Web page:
My dad’s birthday is this week, and his wish was for the family to attend his childhood church. This past Sunday, we fulfilled that wish and went to services at Saulsbury Baptist Church.
I have heard my dad tell stories about growing up in that congregation. He has talked about playing checkers with the pastor, Brother Albert Jewel. He has talked about joining the church when he was a small child and how his mom was worried that he was too young to make that decision. He has talked about the sanctuary being filled and people sitting in the alcoves on the side.
Thinking back on those stories, I realize that Saulsbury Baptist Church was more than a church. It was an important part of an isolated rural community. Every Sunday, people took winding roads from the surrounding hills and hollows to see each other and worship. Brother Jewel was more than a preacher. He was a central pillar of the community.
That community was Saulsbury, a place that cannot be found on a map. Sometimes, I think it was more of a state of mind. Watertown is the nearest town and has never been populated by more than a few hundred people. Some of the folks in Saulsbury had electricity. None of them had indoor plumbing. If there was a telephone, then it was on a party line. There were a few stores, but, mostly, there was the church.
I have my own memories of Saulsbury Baptist Church. When I was a kid, my parents would visit and drag my brother and I along. When I say drag, I mean it. Going to Saulsbury was not my favorite thing. Looking back, I should not have had that attitude.
We went on special occasions which usually meant going to a “dinner on the ground.” The members brought food for a huge picnic after the service. The women tried to outshine each other with their dishes. Desserts were the big competition, but it also happened with other foods. I have always loved deviled eggs, and there would always be several platters full. However, there is a thing about deviled eggs. They are either good or bad. There is not much in between. I learned at Saulsbury Baptist Church to scout out deviled eggs carefully.
I also have memories of the services. Like good Baptists, we sat in the back pews. People whose names I could never remember came by to talk to us. My grandmother sang in the choir. Somebody played the piano. Somebody played the organ. Brother Jewel always preached. He was there for fifty years.
I remember thinking that everyone was old. I am sure that they were not as old as I thought, but I always felt uncomfortable around old people. That is why going to Saulsbury was not my favorite thing.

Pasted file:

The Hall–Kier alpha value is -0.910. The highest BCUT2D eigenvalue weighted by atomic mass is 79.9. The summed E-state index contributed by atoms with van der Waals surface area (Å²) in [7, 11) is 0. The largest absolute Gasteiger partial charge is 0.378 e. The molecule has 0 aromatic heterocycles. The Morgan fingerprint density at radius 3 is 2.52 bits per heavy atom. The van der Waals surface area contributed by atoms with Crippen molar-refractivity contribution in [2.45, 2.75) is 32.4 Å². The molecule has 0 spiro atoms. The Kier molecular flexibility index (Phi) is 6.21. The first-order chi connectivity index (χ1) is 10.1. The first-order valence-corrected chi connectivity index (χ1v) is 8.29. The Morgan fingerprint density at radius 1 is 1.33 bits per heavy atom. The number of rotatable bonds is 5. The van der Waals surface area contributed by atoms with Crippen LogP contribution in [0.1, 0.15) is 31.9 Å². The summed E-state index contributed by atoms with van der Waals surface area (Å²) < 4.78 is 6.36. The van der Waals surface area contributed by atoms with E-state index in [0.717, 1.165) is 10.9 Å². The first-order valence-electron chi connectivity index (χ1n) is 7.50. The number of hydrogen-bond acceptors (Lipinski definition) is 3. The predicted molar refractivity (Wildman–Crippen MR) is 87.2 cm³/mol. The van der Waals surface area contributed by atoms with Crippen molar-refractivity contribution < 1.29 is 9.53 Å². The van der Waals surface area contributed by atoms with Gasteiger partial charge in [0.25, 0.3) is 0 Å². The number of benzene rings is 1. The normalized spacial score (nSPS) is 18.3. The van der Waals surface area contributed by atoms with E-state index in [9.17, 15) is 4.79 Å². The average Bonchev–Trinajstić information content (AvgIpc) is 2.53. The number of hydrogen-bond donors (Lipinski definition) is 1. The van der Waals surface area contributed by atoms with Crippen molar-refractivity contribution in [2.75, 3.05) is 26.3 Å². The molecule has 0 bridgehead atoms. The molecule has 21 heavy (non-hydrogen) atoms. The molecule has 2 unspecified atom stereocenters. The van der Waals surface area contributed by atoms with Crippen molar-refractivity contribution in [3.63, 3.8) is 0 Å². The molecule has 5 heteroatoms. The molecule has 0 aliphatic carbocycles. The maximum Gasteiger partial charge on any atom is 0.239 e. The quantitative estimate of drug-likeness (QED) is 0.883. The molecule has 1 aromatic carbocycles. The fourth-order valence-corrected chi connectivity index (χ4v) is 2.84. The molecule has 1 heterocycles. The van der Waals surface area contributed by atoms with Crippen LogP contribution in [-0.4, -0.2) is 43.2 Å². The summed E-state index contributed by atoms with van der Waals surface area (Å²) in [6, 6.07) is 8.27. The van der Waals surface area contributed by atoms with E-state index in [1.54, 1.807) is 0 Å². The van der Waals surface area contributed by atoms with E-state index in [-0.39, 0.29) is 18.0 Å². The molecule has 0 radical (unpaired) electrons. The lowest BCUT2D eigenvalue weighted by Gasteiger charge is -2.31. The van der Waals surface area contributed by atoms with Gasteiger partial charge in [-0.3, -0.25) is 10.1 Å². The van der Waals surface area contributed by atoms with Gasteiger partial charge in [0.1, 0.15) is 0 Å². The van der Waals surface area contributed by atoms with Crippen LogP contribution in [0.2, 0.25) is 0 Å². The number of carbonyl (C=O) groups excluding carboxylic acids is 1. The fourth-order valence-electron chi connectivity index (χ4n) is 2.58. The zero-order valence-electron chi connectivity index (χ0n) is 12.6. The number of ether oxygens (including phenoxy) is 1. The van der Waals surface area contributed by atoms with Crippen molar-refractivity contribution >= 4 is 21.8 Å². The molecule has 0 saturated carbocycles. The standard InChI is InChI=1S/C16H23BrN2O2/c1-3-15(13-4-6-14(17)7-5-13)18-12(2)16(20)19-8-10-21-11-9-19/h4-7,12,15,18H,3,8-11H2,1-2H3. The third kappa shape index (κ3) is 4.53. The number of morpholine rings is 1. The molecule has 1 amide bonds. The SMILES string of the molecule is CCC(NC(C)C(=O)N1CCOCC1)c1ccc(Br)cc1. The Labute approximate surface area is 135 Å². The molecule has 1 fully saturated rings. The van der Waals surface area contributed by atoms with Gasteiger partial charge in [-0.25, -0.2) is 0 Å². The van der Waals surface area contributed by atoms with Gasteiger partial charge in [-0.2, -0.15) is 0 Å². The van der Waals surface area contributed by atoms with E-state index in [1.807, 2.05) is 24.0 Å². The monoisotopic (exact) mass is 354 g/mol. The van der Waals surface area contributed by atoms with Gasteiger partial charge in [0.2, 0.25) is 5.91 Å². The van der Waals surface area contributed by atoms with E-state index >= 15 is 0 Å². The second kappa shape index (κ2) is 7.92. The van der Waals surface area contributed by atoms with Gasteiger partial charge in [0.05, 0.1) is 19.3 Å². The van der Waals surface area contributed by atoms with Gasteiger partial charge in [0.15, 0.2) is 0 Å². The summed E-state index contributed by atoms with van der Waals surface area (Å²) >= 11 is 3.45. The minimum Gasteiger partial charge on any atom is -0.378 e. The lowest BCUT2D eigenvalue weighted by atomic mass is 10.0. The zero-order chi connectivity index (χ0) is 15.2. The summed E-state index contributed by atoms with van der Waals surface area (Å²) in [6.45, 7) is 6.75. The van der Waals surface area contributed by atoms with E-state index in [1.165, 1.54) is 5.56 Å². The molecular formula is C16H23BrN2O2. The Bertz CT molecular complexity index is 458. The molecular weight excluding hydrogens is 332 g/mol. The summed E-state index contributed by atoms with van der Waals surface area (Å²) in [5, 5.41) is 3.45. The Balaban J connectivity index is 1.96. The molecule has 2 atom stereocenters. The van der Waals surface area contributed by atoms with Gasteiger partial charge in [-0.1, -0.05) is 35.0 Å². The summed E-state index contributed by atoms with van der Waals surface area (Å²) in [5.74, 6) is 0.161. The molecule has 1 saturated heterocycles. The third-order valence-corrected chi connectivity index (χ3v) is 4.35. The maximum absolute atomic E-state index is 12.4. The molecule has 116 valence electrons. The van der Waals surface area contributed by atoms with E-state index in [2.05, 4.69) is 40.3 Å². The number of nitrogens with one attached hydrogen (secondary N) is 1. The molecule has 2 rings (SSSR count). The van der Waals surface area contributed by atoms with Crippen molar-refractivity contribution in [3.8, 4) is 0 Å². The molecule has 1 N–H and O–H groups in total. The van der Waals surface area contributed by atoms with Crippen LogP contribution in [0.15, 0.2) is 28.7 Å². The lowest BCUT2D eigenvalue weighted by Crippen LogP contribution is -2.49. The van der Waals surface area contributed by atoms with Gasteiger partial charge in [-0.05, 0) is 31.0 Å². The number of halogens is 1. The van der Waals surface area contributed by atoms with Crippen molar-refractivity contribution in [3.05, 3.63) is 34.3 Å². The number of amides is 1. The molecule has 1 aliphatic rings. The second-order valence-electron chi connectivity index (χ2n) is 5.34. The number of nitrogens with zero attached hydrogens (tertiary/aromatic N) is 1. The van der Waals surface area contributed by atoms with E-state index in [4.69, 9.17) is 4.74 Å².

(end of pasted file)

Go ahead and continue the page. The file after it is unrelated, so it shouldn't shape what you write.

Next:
On Sunday, the experience was different. We sat in our usual pews, but the other ones were empty. Only twenty people were in attendance, and we made up almost half of that number. The alcoves were closed. There were seats for a choir but no choir. There was a piano but no one to play it. There was an organ but no one to play it. There was a baptismal pool but no one to be baptized. There was a preacher, but it was not Brother Jewel. It was a man who does it part-time.
Saulsbury Baptist Church, which was an important part of an isolated rural community, is dying. It is sad, but it is true. Over the past few days, I have been thinking about the reasons.
My dad would never want to read this, but I think it started with his generation. Many of them left the hills and hollows to do something other than work on the farm. As his generation and the following generations moved on, Saulsbury Baptist Church never had a chance. The older generations were still there, but they would not be there forever.
Those were the generations that were making the desserts and deviled eggs of my memories. I thought everyone was old because they were the age of my grandparents and older. There were not that many people younger people around. There were few people the age of my parents and fewer people the age of me.
On top of that, the federal government built an interstate through the middle of Saulsbury. This meant that the community was splintered and no longer isolated. A splintered community with citizens who can get somewhere else quickly does not need a church at its center.
As we left Saulsbury Baptist Church, we passed a lot of houses. There may be more people living in that area now than there were when my dad was growing up. However, these people live in a different world. They are not isolated. They can get on the interstate and be at their jobs in a matter of minutes. They do not have to work on a farm in a hallow. They can breathe the country air and have access to anything they want.
They want to go to a church with activities for their kids. They want to go to a church with people who are an extended family. They want to go to a church that is a central part of the larger community.
Saulsbury Baptist Church used to be all of those things to the people who lived in the surrounding hills and hollows. Now, it is that little church around the bend that people pass on their way to somewhere else.